It was a crisp Winter morning and I was on my way to interview a man called Omar Terywall for the first time. To get to his boathouse, I passed some spectacular college architecture, world-class institutions, and the picturesque River Cam. For many students, this is the Cambridge we know and love, but I was about to be introduced to a hidden, uglier side of the city and Omar’s battle against it. 

Cambridge is plagued by bike thefts: it has the fourth highest rate of reported bike theft in England, and it’s estimated that 25 bikes are stolen in the Cambridgeshire region every day. 

Worse still, most bike theft in the city is going unpunished. Less than 5% of bikes are recovered because bike theft is viewed as a lower-priority crime type and the police lack the resources to act on each case. 

For Omar, these figures are hugely disappointing – he’s grown fond of the city he’s called home for the last 30 years, and he “doesn’t like bad people getting away with bad things”. 

So, in August 2019 when Omar saw on Facebook that someone’s bike was stolen, and the police said they couldn’t help for another two weeks, Omar was all too happy to help. 

He tracked down the stolen bike on Facebook Marketplace and arranged to meet the seller. When they met, Omar checked the frame number of the bike to ensure it definitely was stolen. After checking, he accused the seller of stealing the bike, which led the man to become abusive and enraged. Omar held his ground, unphased by the thief’s aggression, and eventually the thief gave the bike back to Omar.  

After this successful result, Omar realised the positive difference he could have on tackling this pernicious issue. This inspired him to start the Facebook Group, Official Stolen Bikes in Cambridge, and within a few months, the group grew to over 5,000 members. It became clear very quickly that Cambridge residents and students were willing to rally together to protect their community against bike theft.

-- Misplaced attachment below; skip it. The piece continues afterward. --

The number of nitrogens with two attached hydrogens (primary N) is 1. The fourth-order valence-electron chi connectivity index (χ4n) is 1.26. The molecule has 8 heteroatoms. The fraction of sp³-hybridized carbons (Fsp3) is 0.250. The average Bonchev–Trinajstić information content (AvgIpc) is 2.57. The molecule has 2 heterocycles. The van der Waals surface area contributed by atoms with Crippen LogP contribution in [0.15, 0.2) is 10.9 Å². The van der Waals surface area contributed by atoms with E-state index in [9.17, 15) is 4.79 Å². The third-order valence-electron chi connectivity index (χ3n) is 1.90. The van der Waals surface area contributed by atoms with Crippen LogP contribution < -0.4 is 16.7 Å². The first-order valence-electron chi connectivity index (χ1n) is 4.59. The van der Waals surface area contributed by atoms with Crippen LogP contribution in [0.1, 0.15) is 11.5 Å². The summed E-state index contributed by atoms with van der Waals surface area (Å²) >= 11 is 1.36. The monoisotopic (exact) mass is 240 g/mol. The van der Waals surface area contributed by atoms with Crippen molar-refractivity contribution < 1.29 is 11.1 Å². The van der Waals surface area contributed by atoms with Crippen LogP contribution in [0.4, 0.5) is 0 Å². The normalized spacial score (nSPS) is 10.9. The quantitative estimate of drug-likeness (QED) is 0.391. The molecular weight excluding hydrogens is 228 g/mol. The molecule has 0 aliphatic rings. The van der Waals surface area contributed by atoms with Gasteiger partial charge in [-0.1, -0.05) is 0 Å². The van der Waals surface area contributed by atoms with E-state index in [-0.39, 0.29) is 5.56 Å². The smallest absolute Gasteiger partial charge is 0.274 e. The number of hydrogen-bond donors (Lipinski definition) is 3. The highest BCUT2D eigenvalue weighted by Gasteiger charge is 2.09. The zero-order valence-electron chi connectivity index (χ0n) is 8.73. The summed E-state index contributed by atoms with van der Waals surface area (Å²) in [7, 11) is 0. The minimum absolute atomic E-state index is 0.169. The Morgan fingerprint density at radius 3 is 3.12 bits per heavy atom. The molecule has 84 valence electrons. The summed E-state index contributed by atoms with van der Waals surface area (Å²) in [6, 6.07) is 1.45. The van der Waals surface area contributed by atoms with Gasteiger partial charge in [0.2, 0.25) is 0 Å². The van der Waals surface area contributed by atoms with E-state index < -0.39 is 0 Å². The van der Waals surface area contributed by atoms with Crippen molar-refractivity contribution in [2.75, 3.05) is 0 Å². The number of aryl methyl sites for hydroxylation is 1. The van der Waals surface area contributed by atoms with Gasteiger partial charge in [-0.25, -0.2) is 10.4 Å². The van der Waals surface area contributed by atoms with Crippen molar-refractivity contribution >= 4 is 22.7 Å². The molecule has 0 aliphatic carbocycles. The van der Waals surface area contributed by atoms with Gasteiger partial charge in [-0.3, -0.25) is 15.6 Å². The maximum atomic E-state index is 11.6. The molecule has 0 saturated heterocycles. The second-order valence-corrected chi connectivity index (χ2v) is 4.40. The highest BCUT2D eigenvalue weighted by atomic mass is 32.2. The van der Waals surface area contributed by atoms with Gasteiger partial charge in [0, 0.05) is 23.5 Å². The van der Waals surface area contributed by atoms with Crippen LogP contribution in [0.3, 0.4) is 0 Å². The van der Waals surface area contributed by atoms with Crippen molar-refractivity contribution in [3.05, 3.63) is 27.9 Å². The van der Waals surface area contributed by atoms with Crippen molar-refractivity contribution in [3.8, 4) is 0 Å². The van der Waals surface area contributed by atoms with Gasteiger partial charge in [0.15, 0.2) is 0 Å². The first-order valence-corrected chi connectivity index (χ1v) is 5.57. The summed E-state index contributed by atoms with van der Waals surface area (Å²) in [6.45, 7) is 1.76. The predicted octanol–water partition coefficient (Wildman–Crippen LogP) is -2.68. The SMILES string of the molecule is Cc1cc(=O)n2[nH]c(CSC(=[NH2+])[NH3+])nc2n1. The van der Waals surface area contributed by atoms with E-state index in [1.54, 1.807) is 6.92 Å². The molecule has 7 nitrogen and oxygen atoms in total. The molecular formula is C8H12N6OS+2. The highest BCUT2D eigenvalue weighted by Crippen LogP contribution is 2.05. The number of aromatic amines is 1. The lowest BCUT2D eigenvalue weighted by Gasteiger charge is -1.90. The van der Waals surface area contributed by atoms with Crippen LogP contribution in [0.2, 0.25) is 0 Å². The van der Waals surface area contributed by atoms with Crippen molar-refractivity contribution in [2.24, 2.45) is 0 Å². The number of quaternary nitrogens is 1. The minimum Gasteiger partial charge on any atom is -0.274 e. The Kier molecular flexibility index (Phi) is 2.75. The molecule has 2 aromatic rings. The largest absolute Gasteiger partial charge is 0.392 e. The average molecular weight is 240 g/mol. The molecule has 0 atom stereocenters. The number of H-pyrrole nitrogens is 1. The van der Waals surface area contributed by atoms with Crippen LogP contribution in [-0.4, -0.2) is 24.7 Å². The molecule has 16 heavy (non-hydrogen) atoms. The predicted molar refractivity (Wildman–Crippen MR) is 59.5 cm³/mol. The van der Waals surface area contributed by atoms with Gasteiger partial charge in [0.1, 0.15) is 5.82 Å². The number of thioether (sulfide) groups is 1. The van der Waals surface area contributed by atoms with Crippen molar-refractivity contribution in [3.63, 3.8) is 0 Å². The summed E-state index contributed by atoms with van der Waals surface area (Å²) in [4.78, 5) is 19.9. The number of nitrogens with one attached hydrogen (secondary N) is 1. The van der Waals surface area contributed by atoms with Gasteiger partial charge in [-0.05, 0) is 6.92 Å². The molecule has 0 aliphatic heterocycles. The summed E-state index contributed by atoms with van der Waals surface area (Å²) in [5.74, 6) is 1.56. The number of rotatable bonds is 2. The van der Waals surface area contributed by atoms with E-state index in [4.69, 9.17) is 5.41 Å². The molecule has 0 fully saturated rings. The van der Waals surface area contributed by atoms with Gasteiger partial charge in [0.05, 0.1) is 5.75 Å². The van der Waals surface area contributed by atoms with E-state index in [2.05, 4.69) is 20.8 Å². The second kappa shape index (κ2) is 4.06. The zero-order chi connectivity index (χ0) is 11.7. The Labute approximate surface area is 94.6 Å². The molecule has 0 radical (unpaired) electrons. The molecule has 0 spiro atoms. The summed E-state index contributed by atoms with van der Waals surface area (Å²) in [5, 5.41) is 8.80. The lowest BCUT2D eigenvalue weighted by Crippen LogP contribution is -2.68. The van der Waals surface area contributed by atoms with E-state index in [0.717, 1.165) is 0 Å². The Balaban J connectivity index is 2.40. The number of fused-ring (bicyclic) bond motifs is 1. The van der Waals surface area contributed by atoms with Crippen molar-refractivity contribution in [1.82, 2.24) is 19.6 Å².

Members of the group can post about their stolen bikes in the hopes other members have seen them and can also share pictures of abandoned bikes. Some members of the group even share pictures of people they see stealing bikes to warn bike owners in the area. 

The group is ruthlessly effective. Omar has already recovered over 500 bikes thanks to the members of the Group, which he calls “the eyes and ears of Cambridge.”  

“I’m going to drop you back at the boathouse and then I’m going to this person’s house, I think I know who they are.”

One of the people Omar has helped is Sam Riley, who in his third year at Trinity Hall, had his bike stolen.  

“I’m quite careful, that’s the irony of the whole thing,” Sam told me, “I have three locks for my bike!” After wheeling his bike into a boathouse to quickly use the toilet, Sam returned to find it had been stolen. 

A friend recommended contacting Omar, who got back to Sam within a few hours and told him to report the incident to the police and check second-hand marketplaces. Very quickly, Omar and Sam had spotted it on Gumtree and arranged to meet the seller, but the thief got cold feet and called off the sale. 

Then, “in quite a surreal moment,” Omar turned to Sam and said, “I’m going to drop you back at the boathouse and then I’m going to this person’s house, I think I know who they are.”  

Upon arriving at the house, Omar spotted Sam’s bike in the back of the thief’s car, so he called the police to ask for assistance. Unfortunately, the police were too busy that night to do anything, but at 6:30 the following morning, Sam got a call from the police saying they were going in and arresting the man. 

Sam found the whole experience a “whirlwind and incredibly frightening” and he was initially apprehensive about contacting Omar: “Vigilante justice isn’t something I want to be involved with.”  

However, after meeting Omar, his perceptions of the group changed. Talking to someone so knowledgeable and experienced was comforting, and Sam believes Omar treads the line between effective action and taking the law into his own hands very well.